What causes people to leave homes, families and communities that are dear to them in order to seek refuge in the U.S.? And how should the U.S. respond?

Throughout 2020, the MCC U.S. Washington Office is going deeper into these issues, taking a look at the root causes of migration, immigration and asylum policy, and how each of us can be part of working toward safe homes for everyone, and safe refuge for those who need it.

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Five ways to show compassion to asylum seekers

Asylum seekers, like refugees, are migrants who flee their homes due to a fear of violence or persecution. U.S. and international laws affirm the right to apply for asylum. However, several changes in U.S. immigration policy are preventing asylum seekers from finding safety. Here are five practical ways that churches and individuals can demonstrate compassion to asylum seekers.


Learn more about immigration and asylum through the links and resources on this page, and then reach out to your representatives in Congress to be a positive influence for change. Start at our  “How to be an advocate” page for more resources, or download our congressional meeting guide to learn step-by-step how to set up your own meetings with the offices of your senators and congressperson.

Current focus: Despite the risk of COVID-19, the United States continues to deport people to Central America. Click here for an email template you can use to contact your members of Congress.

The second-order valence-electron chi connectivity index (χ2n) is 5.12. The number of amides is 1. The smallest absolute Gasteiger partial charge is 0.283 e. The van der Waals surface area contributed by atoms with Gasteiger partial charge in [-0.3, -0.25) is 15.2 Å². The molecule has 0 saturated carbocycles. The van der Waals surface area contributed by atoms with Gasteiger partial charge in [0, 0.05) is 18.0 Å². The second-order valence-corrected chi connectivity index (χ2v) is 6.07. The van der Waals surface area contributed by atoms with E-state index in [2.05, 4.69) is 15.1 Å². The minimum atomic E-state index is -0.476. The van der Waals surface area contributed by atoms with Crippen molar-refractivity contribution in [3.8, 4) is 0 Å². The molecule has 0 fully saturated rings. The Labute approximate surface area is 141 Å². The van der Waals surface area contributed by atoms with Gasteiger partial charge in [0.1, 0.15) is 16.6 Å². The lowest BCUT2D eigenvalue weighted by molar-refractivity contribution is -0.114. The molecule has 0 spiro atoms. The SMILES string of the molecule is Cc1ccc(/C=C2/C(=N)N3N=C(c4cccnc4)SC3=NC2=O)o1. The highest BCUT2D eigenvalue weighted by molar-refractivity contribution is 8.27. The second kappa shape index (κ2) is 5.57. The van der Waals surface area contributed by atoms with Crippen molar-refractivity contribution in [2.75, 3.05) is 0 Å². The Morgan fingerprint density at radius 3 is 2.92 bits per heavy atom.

Answering questions about asylum seekers

Katherine Smith, border and migration outreach coordinator for West Coast MCC, gives an update on how several changes in U.S. immigration policy are preventing asylum seekers from finding safety.

What are the root causes of migration?

What drives people to migrate from Central America to the United States? How deep do the "root causes" of migration go?


Read more about how U.S. policy is connected to the root causes of migration from Central America, and how MCC partners are responding.

What prevents people from finding refuge?

How you can respond

Children play with toys at MCC partner Casa Alitas, a house in Tucson, Arizona, where asylum seekers can rest for a few days between being processed by Immigration and Customs Enforcement officers and connecting with family and friends. MCC photo/Katherine Smith


“In the refugee family seeking safety from violence, let us see your Spirit. In the migrant worker bringing food to our tables, let us see your Spirit. In the asylum seeker seeking justice for himself and his family, let us see your Spirit… Teach us to welcome not only the strangers in our midst but the gifts they bring as well: the invitation to conversation, communion, and solidarity.” -Collected Prayers for Immigrants. This worship service guide includes the full prayer and additional resources for churches. Encourage your congregation to set aside a special Sunday to pray for migrants. 

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Your gift of welcome helps MCC provide legal assistance in the U.S. and train those who work in nonprofit immigration organizations. Read a story of MCC's work in New York City.

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